Through all of the madness there was one sweet nurse who sat near my head and tried to reassure me as well as she could. She spoke quietly and calmly and really helped me through the moment. Her name was also Ash and she was an absolute godsend for me in labour.
The doctor returned a few hours later and the examination results were much as I was expecting. I was now 8cm dilated and my son was sitting very low. There would be no success with stalling the labour. Our children would be born today. We had not informed any of our family that I was in labour. We didn’t want anyone else to be aware of what was going on yet, we didn’t want to deal with the questions, worry and support other people may have wanted/needed. So there we sat, the two of us and a room full of people we had never met making the decision of how our children would enter the world. Would we try for a natural delivery given that I was almost fully dilated? Would we go to theatre? The choice was placed in my hands, it wasn’t my Obstetrician in the room with us that day and so the decision really was ours to make alone. I had previously considered this scenario though and decided it was safest to have a c-section. Statistically there was less risk for brain bleeds for premature babies born via c-section. There would also be more organization, less chaos. I didn’t want to have one baby born in birthing and have to be rushed to theatre and have one born in theatre and two different resus attempts happening in two different areas. I just felt that I needed some control over the safety of my children, and for me, that decision was to elect to have an emergency c-section. Who will ever know if I made the right decision, certainly not me? But I feel that I made the best decision with the knowledge that I had at the time and I would make the same decision again.
I was prepared for theatre, placed in a gown, a catheter inserted and most likely given a shave (although I truly don’t remember that being done). Ash and I held onto each other and then I was wheeled into theatre to have the spinal inserted. I was virtually alone. I didn’t know the staff that were working, the amazing nurse that had been in the delivery room had not come to theatre and Ash was out in the waiting room. I felt so alone and so frightened. The pain was still so intense that I didn’t have a lot of time to focus between contractions, but fear doesn’t need to be concentrated on, it is innately felt. And I could feel it in every bone and muscle of my body, every fibre of my being. I was so afraid for my children. Would they survive? Would the ever forgive me for failing them and not keeping them safe when that was my only job? Would we watch our children grow? Within moments the spinal was over and the numbness soon took effect. I was laid down and Ash was brought into the room. He sat down to hold my hand and at this point I imagine that the surgery was already underway (I couldn’t feel it to confirm).
It felt like an eternity before Aiden Cooper entered the world. But at 11:32am he silently did. There was no meagre cry to be heard. I was very quickly given a glimpse of my son before he was whisked away to another room next to theatre where the paediatric teams were waiting. A long 2 minutes later at 11:34am my daughter Abigail Grace entered the world in the same fashion as her brother, in complete silence, not an audible sound to be heard. I don’t recall being given the opportunity to see my daughter before she too was whisked away to the adjoining room. I don’t recall how long it was before an isolette was wheeled past my face, a doctor (or nurse) telling me I could place my hand in and touch my son briefly. I tried to peer inside to see my son properly, but the angle I was on and him being covered in so many wires, leads, bubble wrap. I couldn’t see him well. But I touched his sweet, very red and fragile hand and cheek and then he and his father were heading off to NICU. And then I was alone. I began to feel tugging on my abdomen and pins and needles in my feet. I told the anaesthetist but he assured me the surgery was almost over. I still didn’t know my daughters condition and I was becoming more anxious by the second. I needed to know how she was, I needed to see her. Abigail was not able to stay close by me to have a private moment together before being taken to NICU. She was not as stable as her brother had been and was just slowly walked past my view.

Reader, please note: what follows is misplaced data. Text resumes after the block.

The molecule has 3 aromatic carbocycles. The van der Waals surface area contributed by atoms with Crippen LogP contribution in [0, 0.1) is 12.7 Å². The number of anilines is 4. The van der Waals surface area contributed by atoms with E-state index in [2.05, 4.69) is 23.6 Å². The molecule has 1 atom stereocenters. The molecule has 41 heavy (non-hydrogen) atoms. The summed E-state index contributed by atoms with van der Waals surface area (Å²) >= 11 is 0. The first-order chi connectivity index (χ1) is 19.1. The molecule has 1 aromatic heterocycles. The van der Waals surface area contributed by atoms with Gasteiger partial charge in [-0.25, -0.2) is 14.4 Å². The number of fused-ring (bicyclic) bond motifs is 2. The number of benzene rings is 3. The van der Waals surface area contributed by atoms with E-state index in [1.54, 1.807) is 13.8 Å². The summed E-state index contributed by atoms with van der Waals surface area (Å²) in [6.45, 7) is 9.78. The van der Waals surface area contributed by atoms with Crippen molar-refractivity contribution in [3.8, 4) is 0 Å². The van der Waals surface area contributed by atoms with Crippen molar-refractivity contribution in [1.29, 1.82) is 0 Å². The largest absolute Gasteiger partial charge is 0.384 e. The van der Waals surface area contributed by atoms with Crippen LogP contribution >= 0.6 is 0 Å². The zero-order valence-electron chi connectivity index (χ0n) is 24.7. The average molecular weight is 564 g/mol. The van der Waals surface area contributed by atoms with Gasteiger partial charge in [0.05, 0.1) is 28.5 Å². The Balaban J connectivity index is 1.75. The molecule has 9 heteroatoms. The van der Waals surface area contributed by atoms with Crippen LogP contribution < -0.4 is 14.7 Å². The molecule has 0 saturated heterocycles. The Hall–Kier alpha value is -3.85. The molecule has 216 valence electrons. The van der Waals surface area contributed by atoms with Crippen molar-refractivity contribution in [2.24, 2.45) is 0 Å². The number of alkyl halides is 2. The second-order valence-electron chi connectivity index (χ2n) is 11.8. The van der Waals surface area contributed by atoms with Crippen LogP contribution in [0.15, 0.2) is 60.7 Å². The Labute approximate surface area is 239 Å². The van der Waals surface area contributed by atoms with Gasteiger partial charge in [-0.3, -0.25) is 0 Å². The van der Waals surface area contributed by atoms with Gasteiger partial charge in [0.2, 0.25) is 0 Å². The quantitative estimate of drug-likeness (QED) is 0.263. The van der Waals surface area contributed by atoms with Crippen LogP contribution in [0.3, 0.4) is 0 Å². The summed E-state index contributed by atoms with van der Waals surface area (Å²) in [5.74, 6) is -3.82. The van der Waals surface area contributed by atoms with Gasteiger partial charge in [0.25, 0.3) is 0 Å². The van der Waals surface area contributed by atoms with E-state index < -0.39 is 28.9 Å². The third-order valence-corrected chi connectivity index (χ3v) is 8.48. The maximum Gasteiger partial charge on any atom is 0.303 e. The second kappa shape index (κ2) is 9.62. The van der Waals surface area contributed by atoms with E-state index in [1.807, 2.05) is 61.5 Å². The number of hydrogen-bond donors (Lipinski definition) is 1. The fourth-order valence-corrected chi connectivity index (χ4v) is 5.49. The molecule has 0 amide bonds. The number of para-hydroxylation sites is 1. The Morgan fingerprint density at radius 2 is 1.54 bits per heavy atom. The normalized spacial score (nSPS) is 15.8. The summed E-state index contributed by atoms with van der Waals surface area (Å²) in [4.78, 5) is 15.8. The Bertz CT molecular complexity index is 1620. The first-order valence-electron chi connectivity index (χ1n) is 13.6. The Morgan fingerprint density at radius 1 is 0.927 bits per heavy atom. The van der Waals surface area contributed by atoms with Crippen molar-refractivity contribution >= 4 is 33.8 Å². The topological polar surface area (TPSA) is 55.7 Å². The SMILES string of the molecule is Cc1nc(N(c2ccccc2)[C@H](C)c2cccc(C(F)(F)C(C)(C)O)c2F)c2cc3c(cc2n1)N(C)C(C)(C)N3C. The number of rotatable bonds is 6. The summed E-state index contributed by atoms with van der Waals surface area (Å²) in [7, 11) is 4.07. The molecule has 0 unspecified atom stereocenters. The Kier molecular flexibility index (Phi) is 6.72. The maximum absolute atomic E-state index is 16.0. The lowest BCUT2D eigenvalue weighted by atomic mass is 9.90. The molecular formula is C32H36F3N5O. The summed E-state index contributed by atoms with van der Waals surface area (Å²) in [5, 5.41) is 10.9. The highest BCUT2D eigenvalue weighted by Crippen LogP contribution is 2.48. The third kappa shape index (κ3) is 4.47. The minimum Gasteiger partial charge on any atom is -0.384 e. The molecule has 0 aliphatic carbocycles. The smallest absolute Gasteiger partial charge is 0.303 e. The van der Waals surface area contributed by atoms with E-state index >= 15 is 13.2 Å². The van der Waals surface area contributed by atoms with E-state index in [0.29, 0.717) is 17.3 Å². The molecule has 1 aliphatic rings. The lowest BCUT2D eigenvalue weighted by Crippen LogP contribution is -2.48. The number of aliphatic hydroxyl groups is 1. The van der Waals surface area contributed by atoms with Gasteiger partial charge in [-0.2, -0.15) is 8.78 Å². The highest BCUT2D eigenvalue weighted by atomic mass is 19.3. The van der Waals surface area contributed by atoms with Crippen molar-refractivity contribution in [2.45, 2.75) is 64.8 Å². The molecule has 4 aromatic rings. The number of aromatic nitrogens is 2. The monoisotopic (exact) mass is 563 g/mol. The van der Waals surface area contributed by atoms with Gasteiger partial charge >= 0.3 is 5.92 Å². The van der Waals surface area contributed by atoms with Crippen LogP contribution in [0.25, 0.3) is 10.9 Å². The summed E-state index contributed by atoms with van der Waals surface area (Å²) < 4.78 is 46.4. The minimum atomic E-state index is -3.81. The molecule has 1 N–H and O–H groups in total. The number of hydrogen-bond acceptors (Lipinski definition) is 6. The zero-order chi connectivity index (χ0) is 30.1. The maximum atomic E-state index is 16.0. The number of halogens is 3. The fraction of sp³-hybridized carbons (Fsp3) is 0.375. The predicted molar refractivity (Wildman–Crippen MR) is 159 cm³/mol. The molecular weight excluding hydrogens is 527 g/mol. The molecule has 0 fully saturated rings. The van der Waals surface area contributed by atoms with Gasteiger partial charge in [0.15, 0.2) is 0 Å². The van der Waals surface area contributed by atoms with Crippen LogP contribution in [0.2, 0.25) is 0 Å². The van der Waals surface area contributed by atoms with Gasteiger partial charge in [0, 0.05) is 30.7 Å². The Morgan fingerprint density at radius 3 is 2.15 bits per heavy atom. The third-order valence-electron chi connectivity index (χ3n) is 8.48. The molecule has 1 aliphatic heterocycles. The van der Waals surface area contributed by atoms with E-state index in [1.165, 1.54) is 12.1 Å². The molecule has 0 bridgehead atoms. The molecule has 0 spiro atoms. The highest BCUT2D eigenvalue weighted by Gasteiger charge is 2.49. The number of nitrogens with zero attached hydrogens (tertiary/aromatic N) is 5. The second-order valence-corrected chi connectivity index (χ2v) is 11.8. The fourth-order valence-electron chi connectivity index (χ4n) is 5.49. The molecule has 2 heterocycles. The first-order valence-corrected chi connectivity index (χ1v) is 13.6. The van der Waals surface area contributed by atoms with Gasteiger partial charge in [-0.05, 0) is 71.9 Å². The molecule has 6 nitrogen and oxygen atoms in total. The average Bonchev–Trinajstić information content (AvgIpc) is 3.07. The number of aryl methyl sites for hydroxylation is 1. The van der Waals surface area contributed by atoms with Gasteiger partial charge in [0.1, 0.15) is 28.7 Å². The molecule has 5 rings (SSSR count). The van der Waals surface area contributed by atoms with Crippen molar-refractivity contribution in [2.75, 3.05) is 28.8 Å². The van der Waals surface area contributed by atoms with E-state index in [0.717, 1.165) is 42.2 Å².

I wanted the surgery to be over, I wanted to see my children and I wanted the pain that was getting more intense to subside. By the time I was wheeled into recovery I was in agony. I felt as though my insides were on fire, actually, worse than that but I struggle to define exactly how it felt as it isn’t a feeling I can compare in reality. I had told the anaesthetist several times that the feeling was coming back but the speed with which it returned was quite shocking to me. I desperately wanted to see my children and know how they were, but in this moment I was completely overcome with pain and was able to focus on nothing else. I had to be stable and have my pain under control before I could leave the recovery are. I was given morphine, endone, and tramadol, a morphine PCA and in the end a ketamine infusion. It turns out I metabolize anaesthetics at a rapid rate (or something like that, was the explanation I was given – I had told him that I had previously woken while under a general anesthetic as a child) I remained in recovery for 5 hours. On the way back to my room (the same one that I had spent the previous 6 weeks in) the nurses were wonderful enough to take me past the NICU to meet my children. I knew what to expect, but seeing it, and it being your own children is something completely different. The first feeling I had was complete shock. These two tiny beings were my children; they were so small weighing in at 1.1kgs each, so red but almost see through. They had so much hair but hardly looked like babies at all. The second feeling was absolute and total love.